Meet the makers: Giaconda


Photo credit: Jason Lowe

Some winemakers join the well-established order of a family business, following in the footsteps of their forebears. For others, there is no established order: they start from scratch with just an idea and a plot of land. In this three-part series, Charlie Geoghegan meets three producers who have forged their own path. First up is Rick Kinzbrunner from Australia’s Giaconda.

Rick Kinzbrunner tends a piece of land that has been “more or less the same” for about 400 million years. He planted some vines here about 40 years ago, but otherwise “it’s never been stuffed with”, he says.  

This is in the foothills of the Victorian Alps, near the township of Beechworth – about three hours north-east of Melbourne. As Australian wine regions go, it’s not exactly a household name. It was viticulturally unheard of in 1982 when engineer-turned-winemaker Rick, new to the area, spotted a small property for sale: some land and a small house.  

“It looked like a good block of land,” he says. “I planted some Cabernet and Chardonnay and took it from there.” 

And so, almost “by accident”, Giaconda was founded. Since his inaugural 1985 vintage, Rick has carved out a niche at the very top of Australian fine wine. He got the estate off the ground thanks to “good luck and good instinct”, he says. But this was no vanity project or flight of fancy: Rick had considerable winemaking chops before he planted his first vine. 

A decade or so earlier, Rick found himself in California. He worked for four years under Warren Winiarski, pioneering founder-winemaker at Stag’s Leap Wine Cellars in the Napa Valley. Warren’s “passion and attention to detail, being so particular about everything” stuck with Rick. So, too, did the influence of his peers: up-and-coming producers like David Ramey and John Kongsgaard that would also go on to do great things.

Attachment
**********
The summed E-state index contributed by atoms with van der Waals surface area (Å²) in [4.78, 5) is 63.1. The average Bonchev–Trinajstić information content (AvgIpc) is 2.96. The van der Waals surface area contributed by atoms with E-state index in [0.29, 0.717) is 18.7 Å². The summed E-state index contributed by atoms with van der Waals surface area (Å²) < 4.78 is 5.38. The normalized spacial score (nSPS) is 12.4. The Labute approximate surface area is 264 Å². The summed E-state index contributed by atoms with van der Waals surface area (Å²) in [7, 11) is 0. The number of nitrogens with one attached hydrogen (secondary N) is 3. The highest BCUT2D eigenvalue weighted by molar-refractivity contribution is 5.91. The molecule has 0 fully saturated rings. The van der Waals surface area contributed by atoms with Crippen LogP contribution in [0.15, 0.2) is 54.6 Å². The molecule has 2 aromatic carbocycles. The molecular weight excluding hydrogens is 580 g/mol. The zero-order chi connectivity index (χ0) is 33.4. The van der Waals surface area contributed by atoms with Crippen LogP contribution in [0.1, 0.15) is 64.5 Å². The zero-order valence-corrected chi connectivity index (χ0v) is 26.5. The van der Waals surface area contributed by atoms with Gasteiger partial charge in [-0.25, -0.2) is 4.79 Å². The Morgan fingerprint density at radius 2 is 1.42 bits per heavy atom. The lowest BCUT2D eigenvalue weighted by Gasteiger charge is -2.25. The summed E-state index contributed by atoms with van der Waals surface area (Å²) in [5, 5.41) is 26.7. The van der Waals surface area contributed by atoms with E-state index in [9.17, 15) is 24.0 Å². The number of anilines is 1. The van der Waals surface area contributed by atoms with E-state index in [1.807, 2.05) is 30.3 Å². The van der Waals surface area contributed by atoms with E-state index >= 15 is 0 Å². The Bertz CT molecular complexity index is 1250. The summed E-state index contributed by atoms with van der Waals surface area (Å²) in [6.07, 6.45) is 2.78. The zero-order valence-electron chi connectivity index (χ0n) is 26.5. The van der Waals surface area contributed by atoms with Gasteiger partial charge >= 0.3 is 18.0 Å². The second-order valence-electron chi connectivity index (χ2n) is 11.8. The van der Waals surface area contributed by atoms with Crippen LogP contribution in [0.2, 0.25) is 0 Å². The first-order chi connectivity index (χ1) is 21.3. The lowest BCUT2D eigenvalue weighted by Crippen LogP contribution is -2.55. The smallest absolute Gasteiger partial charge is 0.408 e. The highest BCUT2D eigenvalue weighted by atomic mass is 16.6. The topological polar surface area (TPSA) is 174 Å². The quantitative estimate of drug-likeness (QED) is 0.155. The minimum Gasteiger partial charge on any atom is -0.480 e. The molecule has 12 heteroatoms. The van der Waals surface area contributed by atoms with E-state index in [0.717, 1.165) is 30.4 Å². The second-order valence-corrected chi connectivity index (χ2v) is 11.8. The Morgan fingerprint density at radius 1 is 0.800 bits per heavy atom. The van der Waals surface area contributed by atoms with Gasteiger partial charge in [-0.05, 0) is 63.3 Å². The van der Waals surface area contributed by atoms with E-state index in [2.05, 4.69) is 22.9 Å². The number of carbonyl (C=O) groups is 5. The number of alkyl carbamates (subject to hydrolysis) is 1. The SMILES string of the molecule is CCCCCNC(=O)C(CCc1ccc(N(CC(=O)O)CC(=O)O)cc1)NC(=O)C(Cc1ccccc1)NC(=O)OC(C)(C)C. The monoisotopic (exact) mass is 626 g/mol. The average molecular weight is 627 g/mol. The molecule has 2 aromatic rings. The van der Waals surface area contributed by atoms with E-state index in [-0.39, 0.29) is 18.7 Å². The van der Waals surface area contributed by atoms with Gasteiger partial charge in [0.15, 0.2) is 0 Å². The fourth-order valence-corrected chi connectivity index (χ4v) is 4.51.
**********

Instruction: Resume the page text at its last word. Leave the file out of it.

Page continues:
“They were always much more interested in traditional aspects of winemaking than people seemed to be in Australia,” Rick recalls. By the time he set up Giaconda, Rick had also made wine in Sonoma, Bordeaux and New Zealand. The former engineer was now “very much in a winemaking mindset”. 

While Rick has, over the years, grown a range of different grapes, Giaconda is best known for its Chardonnay. “Chardonnay’s always been my passion, right from when I started,” Rick says. The grape was not a popular one in 1970s Australia, though Rick remembers tasting some of “the rare ones”.  

A truly transformational moment came in 1976, when Rick tasted a Chablis from the négociant house Louis Latour. “I was with a friend in Boston,” he recalls. “It wouldn’t have been a great Chablis, but it was a good one. It was something I hadn’t seen before: another side of Chardonnay, with the minerality. I can remember how extremely different it was to what I already knew.” 

Giaconda’s Estate Chardonnay has a rich and distinctive style, more easily mistaken for a Côte de Beaune white than a Chablis. But that bottle was enough to spur a lifelong fascination with the grape. Rick has long gravitated towards what he calls a more “traditional” style of Chardonnay winemaking – one that bucks the various trends that have come and gone in his time.  

“I make the wine I like to drink,” he says matter-of-factly. “We’ve seen too many modern Australian Chardonnays. They’re too thin, too acid. They’re trying to imitate Chablis and not really successfully doing it. People are picking earlier, withholding malolactic fermentation, all sorts of ‘unnatural’ things. But for me, Chardonnay is all about secondary characters and minerality, not dominated by simple fruit.” 

The Beechworth area has come on some way since Rick first arrived. “For a long time, I was the only one making wine here,” he says. “It was a bit of a guess.” Today there are over 20 vineyards in the region, most of them small, family operations like Giaconda. The scale of things suits Rick, who farms just four hectares of vines – and seems perfectly content to keep it that way.  

“We’ve basically gotten smaller, not bigger,” he says. “My overall aim is to do less but do it better.”  

Rick is the first Kinzbrunner to make wine, though he won’t be the last. His son, Nathan, joined the estate in 2007. “Hopefully one day he’ll be able to take over,” Rick says. Not that Kinzbrunner senior is planning on going anywhere.  

“I might do a bit less and less all the time, but I’m not going to retire, put it that way.” 

This article was originally published in the Autumn/Winter 2022 edition of No.3 magazine. Explore the wines of Giaconda here